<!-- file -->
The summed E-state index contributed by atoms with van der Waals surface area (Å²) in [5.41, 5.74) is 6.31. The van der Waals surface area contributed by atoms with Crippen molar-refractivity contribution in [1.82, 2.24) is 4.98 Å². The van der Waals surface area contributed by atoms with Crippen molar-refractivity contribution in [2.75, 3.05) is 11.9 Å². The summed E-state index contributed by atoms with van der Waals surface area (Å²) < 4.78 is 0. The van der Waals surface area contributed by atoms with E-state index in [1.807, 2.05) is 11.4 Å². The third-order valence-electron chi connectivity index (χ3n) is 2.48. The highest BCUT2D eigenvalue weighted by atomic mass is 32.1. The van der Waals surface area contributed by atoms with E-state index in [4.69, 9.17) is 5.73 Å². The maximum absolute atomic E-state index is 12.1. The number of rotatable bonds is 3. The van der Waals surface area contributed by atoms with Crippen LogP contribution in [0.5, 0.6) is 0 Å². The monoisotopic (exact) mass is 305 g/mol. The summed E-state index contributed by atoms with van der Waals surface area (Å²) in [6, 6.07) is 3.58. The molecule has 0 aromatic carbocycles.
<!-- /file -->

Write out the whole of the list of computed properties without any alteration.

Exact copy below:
The summed E-state index contributed by atoms with van der Waals surface area (Å²) in [5.41, 5.74) is 6.31. The van der Waals surface area contributed by atoms with Crippen molar-refractivity contribution in [1.82, 2.24) is 4.98 Å². The van der Waals surface area contributed by atoms with Crippen molar-refractivity contribution in [2.75, 3.05) is 11.9 Å². The summed E-state index contributed by atoms with van der Waals surface area (Å²) < 4.78 is 0. The van der Waals surface area contributed by atoms with E-state index in [1.807, 2.05) is 11.4 Å². The third-order valence-electron chi connectivity index (χ3n) is 2.48. The highest BCUT2D eigenvalue weighted by atomic mass is 32.1. The van der Waals surface area contributed by atoms with E-state index in [4.69, 9.17) is 5.73 Å². The maximum absolute atomic E-state index is 12.1. The number of rotatable bonds is 3. The van der Waals surface area contributed by atoms with Crippen LogP contribution in [0.5, 0.6) is 0 Å². The monoisotopic (exact) mass is 305 g/mol. The summed E-state index contributed by atoms with van der Waals surface area (Å²) in [6, 6.07) is 3.58. The molecule has 0 aromatic carbocycles.